Enter Warren. She held hearings, made speeches, and released attention-getting reports, with titles such as “Villas, Castles, and Vacations: How Perks and Giveaways Create Conflicts of Interest in the Annuity Industry” (We wrote about it!), publicizing how financial advisers steered clients into investments that benefited their own bottom lines and still didn’t run afoul of current law. She drew attention to how the financial services industry paid academics to write studies that just happened to agree with their viewpoints on issues. (We—along with just about everyone else—wrote about that too!)

The increased attention to a previously obscure regulatory issue ultimately pushed all the Democratic candidates to announce their support for the proposed change, which is known as the fiduciary standard. That included Sanders, who in 2010 signed a letter opposing a previous version of the revised standard of customer care, claiming it would burden Vermont companies offering workers employee stock ownership plans. A finalized rule is expected from the Department of Labor in 2016.

On the issue of college affordability, this year, as in years past, Warren introduced legislation that would permit student loan borrowers to refinance at lower rates.  Like with Social Security, Congress dinged Warren’s student-loan initiative. But in the Democratic primaries, the debate is now over whether tuition at public colleges should be free, as Sanders advocates, or if families should be required to pay what they can afford, as Clinton supports. “She succeeded in pushing the debate on student loans to the left,” declared Politico’s Allie Grasgreen.

In other areas, Warren’s produced bottom-line action and results for individual people. When Corinthian Colleges, a for-profit chain, closed earlier this year amid widespread allegations students were tricked into taking on loans to attend the school by recruiters lying about job placement rates, advocacy groups spent months lobbying the Obama administration to set up a process for the now former students to apply for debt forgiveness.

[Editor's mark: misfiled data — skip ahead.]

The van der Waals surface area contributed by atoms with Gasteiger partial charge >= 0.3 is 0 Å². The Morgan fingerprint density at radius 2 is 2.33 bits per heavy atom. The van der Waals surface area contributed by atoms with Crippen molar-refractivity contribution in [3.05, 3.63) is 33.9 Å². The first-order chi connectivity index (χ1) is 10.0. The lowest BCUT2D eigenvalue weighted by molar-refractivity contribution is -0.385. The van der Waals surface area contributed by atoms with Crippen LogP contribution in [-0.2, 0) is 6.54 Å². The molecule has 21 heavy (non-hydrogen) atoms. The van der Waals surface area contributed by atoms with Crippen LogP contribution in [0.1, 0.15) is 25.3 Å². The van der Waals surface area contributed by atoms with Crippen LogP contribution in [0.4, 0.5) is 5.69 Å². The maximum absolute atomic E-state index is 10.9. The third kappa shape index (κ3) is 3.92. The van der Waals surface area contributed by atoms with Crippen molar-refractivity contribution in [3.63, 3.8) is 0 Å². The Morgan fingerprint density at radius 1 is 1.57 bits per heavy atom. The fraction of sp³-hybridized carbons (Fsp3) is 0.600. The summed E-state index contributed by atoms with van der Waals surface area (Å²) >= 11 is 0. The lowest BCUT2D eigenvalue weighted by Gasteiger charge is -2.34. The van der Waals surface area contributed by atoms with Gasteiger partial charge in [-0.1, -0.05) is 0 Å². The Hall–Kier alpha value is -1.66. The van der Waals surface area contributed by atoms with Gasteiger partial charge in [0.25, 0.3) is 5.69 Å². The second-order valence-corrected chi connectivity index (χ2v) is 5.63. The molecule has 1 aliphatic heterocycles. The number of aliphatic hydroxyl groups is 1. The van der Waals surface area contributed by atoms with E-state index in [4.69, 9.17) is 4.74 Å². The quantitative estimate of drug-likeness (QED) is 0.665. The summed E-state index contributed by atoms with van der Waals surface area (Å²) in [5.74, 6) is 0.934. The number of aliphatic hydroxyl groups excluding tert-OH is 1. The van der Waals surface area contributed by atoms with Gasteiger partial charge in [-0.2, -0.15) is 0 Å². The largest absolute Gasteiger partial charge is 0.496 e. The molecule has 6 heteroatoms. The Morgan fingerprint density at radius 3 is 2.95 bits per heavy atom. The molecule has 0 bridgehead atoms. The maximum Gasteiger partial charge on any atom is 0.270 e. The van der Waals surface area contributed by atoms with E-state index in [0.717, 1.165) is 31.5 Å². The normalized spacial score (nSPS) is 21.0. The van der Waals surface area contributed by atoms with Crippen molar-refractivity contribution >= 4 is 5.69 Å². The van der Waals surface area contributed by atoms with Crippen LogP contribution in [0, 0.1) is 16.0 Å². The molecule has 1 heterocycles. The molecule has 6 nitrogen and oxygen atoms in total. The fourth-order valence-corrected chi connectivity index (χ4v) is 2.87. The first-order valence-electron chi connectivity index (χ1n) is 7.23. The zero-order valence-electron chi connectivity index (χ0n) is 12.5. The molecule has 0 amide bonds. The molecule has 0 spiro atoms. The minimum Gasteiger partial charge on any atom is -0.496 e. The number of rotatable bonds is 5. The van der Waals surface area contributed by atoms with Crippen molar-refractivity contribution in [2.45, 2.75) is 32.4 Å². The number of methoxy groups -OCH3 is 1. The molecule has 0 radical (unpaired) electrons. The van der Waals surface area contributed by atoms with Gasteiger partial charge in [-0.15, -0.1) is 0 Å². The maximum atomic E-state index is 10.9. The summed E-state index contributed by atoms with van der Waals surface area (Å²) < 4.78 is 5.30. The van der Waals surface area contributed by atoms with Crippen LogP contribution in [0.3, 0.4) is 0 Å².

Left unresolved: the tax consequences of officially voiding the loan. Tax law counts forgiven debt as income and bills accordingly. It appeared the students whose debt was dismissed would need to once again prove they were victims of fraud, but this time not to the Department of Education but to the Internal Revenue Service. It took months of pressure to get the IRS to agree not to pursue the claims. Would this have happened without Warren? The Huffington Post says no.

It wasn’t all victories, of course. Social Security recipients aren’t getting a cost of living bump for 2016, thanks to low inflation. Warren introduced legislation calling for a one-time payment to Social Security recipients of $580, tying it to a think-tank study showing CEOs at the top 350 firms received a 3.9 percent increase in pay in 2014. Despite the support of Sanders, the proposal hasn’t garnered much public attention. An effort to push the Commodity Futures Trading Commission into requiring more skin in the game from banks in derivative trades also stumbled, despite Warren’s claim this failure would be “the nail in the coffin for Dodd-Frank’s effort to regulate risky derivatives.”

But the issues of regulating Wall Street and the economy will remains front and center in the Democratic campaign. Sanders, O’Malley, and Clinton—who finds herself pressed time and again to square her tough talk on the financial industry with all the campaign donations she’s collected from the sector—would do well to consider Warren, if not quite an unofficial challenger, a powerful campaign presence.